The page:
Progress made towards cleaner air – lessons and next steps to achieve decarbonisation and clean air
In 2022, Hong Kong experienced the best air quality in the past decade, according to a government report released in February. Thanks to effective policy implementation and community support, such a significant improvement is made possible. However, to truly achieve decarbonisation and clean air, a lot more has to be done. The latest Budget has laid out some new plans and fundings to encourage commercial vehicles to go green; unfortunately they are hardly ambitious, compared with our international peers.
Since the 2000s, Hong Kong has adopted an evidence-based and collaborative approach to tackle air pollution. After decades of effort by the academia, professionals, businesses, policymakers and advocates to build knowledge and trust, it is now more likely for landmark policy changes to take place, resulting in the reduction in air pollution.
There are some key lessons learnt along the journey. Firstly, local policy change is critical to emission control. Despite the fact that there is a considerable contribution of pollutants from regional sources, tackling local sources including road (e.g., phasing out dirty and old diesel vehicles) and marine transport (e.g., mandating fuel switch at berth) has been effective.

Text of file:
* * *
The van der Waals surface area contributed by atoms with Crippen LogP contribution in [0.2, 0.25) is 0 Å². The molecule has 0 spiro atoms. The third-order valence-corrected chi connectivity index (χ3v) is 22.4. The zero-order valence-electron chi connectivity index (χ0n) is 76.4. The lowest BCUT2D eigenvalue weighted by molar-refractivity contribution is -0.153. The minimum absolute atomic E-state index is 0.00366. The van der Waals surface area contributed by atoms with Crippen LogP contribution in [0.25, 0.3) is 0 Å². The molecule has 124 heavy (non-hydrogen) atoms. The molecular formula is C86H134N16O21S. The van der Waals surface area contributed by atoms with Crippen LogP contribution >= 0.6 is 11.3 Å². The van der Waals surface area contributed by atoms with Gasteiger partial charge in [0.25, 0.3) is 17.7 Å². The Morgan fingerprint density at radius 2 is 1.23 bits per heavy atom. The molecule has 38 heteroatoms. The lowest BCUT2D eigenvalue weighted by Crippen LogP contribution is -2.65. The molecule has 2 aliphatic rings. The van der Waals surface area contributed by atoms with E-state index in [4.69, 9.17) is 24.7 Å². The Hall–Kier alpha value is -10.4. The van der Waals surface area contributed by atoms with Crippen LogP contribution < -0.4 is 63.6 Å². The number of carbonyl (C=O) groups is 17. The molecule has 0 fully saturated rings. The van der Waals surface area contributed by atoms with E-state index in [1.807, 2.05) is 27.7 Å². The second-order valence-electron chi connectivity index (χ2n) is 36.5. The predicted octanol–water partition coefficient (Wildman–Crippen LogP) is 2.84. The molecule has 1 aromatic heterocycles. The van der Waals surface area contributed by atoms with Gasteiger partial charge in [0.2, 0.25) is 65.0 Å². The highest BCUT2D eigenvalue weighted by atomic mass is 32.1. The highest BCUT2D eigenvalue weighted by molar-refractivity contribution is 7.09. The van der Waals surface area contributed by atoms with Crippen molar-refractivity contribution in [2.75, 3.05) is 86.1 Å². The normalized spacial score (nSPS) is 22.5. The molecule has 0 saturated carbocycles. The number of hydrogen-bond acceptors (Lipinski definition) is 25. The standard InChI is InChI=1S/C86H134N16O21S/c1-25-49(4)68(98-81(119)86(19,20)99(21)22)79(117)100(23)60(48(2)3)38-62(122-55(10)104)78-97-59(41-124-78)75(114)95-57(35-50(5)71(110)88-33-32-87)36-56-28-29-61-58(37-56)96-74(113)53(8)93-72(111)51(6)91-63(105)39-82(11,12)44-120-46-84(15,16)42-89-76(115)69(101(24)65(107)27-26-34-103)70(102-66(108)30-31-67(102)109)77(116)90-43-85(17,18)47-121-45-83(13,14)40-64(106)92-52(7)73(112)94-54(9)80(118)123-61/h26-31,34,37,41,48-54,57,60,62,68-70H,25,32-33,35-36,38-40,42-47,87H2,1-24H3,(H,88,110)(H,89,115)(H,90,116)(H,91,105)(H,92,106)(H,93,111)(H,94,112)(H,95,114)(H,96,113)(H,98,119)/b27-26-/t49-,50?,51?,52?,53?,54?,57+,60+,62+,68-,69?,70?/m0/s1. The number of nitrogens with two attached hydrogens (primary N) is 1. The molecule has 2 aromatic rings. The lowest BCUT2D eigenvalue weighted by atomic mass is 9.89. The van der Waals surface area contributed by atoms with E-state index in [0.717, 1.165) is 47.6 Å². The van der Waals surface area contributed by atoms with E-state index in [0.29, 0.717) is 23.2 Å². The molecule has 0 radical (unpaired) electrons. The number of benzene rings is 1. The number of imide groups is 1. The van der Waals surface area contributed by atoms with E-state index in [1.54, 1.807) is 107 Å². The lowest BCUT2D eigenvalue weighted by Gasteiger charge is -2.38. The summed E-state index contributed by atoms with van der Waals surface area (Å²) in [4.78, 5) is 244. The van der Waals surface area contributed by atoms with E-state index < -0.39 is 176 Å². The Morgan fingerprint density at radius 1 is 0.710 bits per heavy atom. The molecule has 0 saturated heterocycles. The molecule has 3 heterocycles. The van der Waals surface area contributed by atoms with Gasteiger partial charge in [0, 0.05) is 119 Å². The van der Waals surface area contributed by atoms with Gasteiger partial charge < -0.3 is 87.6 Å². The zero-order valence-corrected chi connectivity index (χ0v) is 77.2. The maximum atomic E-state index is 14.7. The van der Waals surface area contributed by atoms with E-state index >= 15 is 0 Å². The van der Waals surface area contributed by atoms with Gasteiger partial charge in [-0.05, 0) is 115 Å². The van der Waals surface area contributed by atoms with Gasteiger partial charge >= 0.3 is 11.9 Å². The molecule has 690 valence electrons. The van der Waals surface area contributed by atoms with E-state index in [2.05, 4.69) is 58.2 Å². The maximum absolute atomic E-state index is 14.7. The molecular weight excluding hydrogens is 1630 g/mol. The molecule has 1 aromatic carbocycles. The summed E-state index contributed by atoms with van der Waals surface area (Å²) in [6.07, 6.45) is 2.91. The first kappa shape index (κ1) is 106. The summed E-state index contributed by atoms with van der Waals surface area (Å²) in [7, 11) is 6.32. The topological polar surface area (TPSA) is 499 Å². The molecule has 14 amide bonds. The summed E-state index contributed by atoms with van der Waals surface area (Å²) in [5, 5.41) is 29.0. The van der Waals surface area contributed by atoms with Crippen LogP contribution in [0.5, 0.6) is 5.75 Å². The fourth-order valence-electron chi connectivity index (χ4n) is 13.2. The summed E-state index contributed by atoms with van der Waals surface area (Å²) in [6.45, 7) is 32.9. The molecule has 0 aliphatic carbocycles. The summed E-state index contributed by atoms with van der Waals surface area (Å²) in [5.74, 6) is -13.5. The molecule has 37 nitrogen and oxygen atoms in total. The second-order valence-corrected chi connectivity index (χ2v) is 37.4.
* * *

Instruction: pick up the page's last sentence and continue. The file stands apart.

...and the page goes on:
Secondly, public health benefits were evident. Investment in clean air has been translated to a reduction in public health costs. Future policy measures should be prioritised according to health benefits, instead of only to practicality.
Thirdly, a collaborative approach has proven to be critical to align goals and resources across disciplines and sectors in Hong Kong and beyond.
Now, the question is how these experiences will guide Hong Kong to meet the twin goals of decarbonisation and clean air. Hong Kong should steer itself towards a sustainable, just, forward-looking transition to a low-carbon and low-pollution economy. Local policy changes should continue to play an important part, but more progressive targets are needed. For example, government support to build infrastructure, ease regulations and provide financial incentives is essential for green transport to be popularised.
Moreover, ESG has emerged in recent years as a strong driver that brings different sectors together, especially in the business community. It is crucial for policymakers and the academia to be open about collaborating with the business sector, bringing in their expertise, practice, finance and technology, to achieve the twin goals. Civic participation would be important to strengthen the support from the ground.
Despite all the progress made, we should continuously remind ourselves that our existence is at threat if climate change and air pollution are not tackled timely.